Last week I attended the opening reception for Project Los Altos – a multi-site exhibition in which seven artists, myself included, were commissioned by SFMoMA to make new work. Group shows of commissioned work can be hit or miss affairs, but I found Project Los Altos to be an unusually strong offering.
One of the most compelling things about the exhibition is that it doesn’t have a fixed location. During my visit I walked around town and saw work in storefronts, street corners and orchards. It feet like a treasure hunt. In order to see Mike Mills’s installation, I had to walk past the counter of an old costume shop to a storeroom in back. Even without Mills’s thoughtful installation, the shop itself was worth the trip.
One of the things Mills presented was a facsimile printing of a locally owned weekly paper, The Los Altos Town Crier, from April 7, 1976 – the same week that Apple was founded out of Steve Jobs’s garage in Los Altos.
While I expected the newspaper to be a shockingly dated look at social media before the advent of the personal computer, it didn’t differ all that much from current community papers. Here are some of the headlines:
Residential burglaries show 58% increase
Local groups to paint bicentennial fireplugs
Housing committee to urge aid for elderly
Couple teaches class for mature travelers
Nurse, MV policeman to pledge wedding vows
Eagles whip Spartans, 7-1
Weekly community newspapers like the Los Altos Crier inspired the work Brad Zellar and I do with The LBM Dispatch. While on our various rambles working on the Dispatch, it always comes as a bit of surprise that community life carries on. As cynical as we might become about the various social and environmental affects of our current age, people still gather in community centers, fireplugs are still painted. Looking at this issue of the Los Altos Crier, life doesn’t seem that much better or worse than it was thirty-three years ago.
But what about the future? As part of his installation, Mills made a fantastic video in which he interviewed children whose parents work in the tech industry. He asked 8 to 12 year-olds for their predictions about the future. “It’s kind of dark,” says Mills of their responses, “so many of the kids think that in the future there’s not going to be nature, there’s not going to be animals, people are going to be not as smart as they are now.“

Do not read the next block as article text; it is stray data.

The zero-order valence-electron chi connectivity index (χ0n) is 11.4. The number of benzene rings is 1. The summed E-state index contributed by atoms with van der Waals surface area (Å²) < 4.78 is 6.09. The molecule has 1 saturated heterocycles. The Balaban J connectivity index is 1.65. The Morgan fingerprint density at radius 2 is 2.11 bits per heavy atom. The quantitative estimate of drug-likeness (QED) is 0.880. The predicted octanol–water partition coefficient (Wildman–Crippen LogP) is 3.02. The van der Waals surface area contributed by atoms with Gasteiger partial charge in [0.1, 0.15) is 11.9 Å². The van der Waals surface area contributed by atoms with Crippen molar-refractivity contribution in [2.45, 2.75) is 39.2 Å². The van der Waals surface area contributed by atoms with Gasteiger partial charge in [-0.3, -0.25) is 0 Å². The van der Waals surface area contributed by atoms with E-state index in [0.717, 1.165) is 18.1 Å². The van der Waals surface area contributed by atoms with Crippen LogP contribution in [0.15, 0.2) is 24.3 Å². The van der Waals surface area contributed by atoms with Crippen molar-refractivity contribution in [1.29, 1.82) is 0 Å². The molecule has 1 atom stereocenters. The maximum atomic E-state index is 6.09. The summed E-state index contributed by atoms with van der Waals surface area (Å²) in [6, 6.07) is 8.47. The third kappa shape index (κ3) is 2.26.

The video is both funny and saddening. But I wonder if the children’s cynicism is unique to our age? In the 1976 Crier, I read the following:
Everyone seems to have an opinion – and usually a strong one – about whether or not our High School District should reduce its graduation requirement for English from the present three years to two.
Not long ago the requirement was for four years of English.
If the change is made, students would supplement their two years of English with two years of “communications” courses, which could include English, or such subjects as computer programming or a foreign language.
Times are changing. Maybe the fact that many of today’s kids are weak on writing skills is telling us something – possibly something slightly frightening – about the future.
The future is always frightening. There’s always a new, scary technology changing us. But as I stood in the affectionately tattered Costume Bank in Los Altos with a handful of strangers, I felt encouraged. With a little bit of effort, we can still find authentic and meaningful communal experiences.